Donors: GE Foundation and the Embassy of Japan in Colombia
Local Allies: CINARA, the Colombian Ministry of Housing and Territory, and the Colombian National Planning Department
Beneficiaries: 890 students, parents and teachers from two schools
Location: Magangué, Bolívar
In 2008, only 72% of rural areas in Colombia had water service coverage, and sewarage coverage lagged behind at only 69.6%. Children in rural areas were among those most affected as public schools often lacked the proper sanitary infrastructure. Studies have shown that hygiene practices such as hand-washing could reduce Acute Diarrheal Diseases and Acute Respiratory Infections by up to 45%. In addition, poor sanitary conditions in schools increases school absenteeism as children contract water-transmitted diseases.
Given that it has been proven that safe drinking water and basic sanitation in rural schools could reduce school absenteeism by up to 35%, Give To Colombia sought to tackle this issue. GE Foundation’s funding allowed us to develop a new, cost-effective health training model that builds local capacity in hygiene practices, raises awareness, and reduces the prevalence of diseases in children.
The program was created based on UNICEF’s SWASH methodology, and was implemented through workshops conducted in the schools of San Sebastián de Madrid and San Juan Bautista resulting in the creation of an Operations Manual, a Guide for Facilitators, and a Guide for School Committees. These guidelines will serve the Colombian government in the elaboration of new public policies, and will be included by The Secretary of Education of Magdalena in its public school policy for hygiene, potable water and sanitation.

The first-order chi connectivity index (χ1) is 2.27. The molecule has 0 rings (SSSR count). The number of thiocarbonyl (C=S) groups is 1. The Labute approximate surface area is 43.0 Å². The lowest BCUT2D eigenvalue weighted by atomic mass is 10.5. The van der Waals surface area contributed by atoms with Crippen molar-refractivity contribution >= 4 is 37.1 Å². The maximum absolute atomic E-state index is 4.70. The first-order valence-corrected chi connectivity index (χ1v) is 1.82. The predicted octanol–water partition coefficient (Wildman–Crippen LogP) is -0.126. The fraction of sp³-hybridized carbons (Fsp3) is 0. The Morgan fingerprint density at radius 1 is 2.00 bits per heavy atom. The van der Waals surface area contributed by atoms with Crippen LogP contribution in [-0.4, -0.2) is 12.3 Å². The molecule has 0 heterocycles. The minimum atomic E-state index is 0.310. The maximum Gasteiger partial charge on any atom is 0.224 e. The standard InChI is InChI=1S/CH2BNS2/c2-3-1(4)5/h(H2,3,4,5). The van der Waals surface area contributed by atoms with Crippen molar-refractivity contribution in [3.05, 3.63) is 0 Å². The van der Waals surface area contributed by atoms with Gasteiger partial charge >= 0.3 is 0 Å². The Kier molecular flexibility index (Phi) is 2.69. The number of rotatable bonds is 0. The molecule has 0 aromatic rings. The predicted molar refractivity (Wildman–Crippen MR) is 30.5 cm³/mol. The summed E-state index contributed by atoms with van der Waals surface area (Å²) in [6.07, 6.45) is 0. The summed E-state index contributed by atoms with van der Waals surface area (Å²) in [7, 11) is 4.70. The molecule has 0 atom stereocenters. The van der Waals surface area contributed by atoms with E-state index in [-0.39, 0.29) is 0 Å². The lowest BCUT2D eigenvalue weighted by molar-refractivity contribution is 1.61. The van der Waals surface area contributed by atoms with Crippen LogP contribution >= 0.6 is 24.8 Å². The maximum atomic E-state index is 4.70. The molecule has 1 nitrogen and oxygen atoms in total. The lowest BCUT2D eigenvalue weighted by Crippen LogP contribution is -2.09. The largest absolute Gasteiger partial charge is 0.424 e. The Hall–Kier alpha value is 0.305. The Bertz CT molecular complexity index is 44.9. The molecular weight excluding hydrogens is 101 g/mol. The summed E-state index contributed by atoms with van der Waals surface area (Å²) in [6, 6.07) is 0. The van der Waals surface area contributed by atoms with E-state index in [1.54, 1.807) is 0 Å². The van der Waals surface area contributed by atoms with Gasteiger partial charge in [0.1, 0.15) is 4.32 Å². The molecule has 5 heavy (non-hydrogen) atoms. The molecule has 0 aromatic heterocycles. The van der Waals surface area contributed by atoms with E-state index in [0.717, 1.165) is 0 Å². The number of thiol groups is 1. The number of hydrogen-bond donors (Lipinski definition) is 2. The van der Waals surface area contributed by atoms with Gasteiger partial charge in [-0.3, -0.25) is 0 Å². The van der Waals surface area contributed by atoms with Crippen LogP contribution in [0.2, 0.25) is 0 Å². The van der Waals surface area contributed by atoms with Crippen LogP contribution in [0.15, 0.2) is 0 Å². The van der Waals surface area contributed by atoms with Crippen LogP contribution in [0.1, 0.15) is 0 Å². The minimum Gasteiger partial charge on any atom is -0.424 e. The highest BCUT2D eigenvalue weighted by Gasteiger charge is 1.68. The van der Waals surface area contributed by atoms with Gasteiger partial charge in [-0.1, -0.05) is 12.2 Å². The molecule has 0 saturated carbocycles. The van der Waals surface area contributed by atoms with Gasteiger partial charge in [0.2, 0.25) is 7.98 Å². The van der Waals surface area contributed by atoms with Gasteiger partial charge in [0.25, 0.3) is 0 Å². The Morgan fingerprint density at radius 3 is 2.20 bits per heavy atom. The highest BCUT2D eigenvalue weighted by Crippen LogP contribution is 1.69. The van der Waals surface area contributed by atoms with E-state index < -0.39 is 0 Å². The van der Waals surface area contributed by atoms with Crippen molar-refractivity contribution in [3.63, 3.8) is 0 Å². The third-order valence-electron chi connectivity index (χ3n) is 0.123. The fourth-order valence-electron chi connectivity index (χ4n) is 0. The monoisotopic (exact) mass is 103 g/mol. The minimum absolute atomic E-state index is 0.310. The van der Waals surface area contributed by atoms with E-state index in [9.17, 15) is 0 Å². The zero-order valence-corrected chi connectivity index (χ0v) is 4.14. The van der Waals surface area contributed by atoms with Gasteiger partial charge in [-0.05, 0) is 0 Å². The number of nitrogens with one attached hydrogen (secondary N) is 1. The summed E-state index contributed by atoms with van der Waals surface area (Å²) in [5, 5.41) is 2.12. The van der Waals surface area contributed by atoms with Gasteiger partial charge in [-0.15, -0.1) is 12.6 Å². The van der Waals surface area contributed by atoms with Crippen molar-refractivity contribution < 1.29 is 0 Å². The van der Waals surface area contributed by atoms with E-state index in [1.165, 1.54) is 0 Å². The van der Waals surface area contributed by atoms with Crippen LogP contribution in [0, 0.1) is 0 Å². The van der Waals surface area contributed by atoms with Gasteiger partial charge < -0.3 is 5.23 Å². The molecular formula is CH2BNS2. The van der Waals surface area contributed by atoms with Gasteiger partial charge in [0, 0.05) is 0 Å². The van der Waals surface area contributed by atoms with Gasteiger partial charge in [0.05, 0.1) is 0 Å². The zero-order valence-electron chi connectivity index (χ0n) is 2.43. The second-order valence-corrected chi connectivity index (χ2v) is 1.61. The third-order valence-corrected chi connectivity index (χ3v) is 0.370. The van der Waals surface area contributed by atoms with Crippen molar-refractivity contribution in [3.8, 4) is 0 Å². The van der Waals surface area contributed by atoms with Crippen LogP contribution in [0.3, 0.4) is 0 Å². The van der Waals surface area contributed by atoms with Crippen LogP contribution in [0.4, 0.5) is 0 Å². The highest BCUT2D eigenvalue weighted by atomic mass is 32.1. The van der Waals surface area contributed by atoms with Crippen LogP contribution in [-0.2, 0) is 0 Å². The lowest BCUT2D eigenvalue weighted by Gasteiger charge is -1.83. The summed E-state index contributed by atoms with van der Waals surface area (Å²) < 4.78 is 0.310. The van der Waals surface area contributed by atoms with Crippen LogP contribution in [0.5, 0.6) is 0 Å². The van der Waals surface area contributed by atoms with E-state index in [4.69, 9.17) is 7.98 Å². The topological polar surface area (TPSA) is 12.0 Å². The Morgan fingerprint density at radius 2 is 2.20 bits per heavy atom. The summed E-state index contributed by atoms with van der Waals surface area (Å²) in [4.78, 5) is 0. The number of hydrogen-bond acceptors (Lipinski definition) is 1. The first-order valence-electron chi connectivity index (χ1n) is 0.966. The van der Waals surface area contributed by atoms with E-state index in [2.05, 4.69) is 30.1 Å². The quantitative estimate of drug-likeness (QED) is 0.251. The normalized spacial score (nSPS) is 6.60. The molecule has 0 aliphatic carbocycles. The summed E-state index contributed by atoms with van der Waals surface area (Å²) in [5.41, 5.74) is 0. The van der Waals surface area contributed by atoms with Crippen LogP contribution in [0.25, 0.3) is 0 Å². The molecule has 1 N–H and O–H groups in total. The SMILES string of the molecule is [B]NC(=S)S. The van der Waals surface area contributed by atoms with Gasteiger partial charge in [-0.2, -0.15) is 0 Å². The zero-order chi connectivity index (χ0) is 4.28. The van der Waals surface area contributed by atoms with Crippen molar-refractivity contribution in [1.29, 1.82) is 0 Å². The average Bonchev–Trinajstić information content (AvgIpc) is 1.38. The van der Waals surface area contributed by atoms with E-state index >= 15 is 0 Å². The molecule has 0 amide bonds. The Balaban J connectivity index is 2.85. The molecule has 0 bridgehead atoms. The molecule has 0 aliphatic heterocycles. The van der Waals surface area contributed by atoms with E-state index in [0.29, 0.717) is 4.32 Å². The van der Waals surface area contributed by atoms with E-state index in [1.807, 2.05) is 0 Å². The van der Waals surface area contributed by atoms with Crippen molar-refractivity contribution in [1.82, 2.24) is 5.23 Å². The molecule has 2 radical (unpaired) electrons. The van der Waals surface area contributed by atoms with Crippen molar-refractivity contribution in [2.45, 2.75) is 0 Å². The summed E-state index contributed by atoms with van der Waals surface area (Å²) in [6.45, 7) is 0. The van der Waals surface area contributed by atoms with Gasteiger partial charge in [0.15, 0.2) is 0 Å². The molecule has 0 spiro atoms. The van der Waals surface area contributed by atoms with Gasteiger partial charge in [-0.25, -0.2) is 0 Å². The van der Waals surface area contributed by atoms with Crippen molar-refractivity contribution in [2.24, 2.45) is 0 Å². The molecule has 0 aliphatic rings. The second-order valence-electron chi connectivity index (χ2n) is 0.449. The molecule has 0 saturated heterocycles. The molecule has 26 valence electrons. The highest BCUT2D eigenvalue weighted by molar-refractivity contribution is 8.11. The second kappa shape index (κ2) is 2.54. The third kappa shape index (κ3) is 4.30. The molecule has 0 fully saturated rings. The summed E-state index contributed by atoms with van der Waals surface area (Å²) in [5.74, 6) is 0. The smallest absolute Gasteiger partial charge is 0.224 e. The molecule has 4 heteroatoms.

Through this pilot, G2C was able to proved that although the construction of sanitation facilities in public schools is a pressing matter, these improvements must be complemented with training and capacity-building programs focused in developing healthy behaviors and hygiene practices, which must be integrated into the school curriculum.
This project served as a pilot and was later replicated across schools in the municipalities of Fundación, Pivijai, and Algarrobo through the program “Comprehensive Models of Access to Water and Sanitation in Colombia”.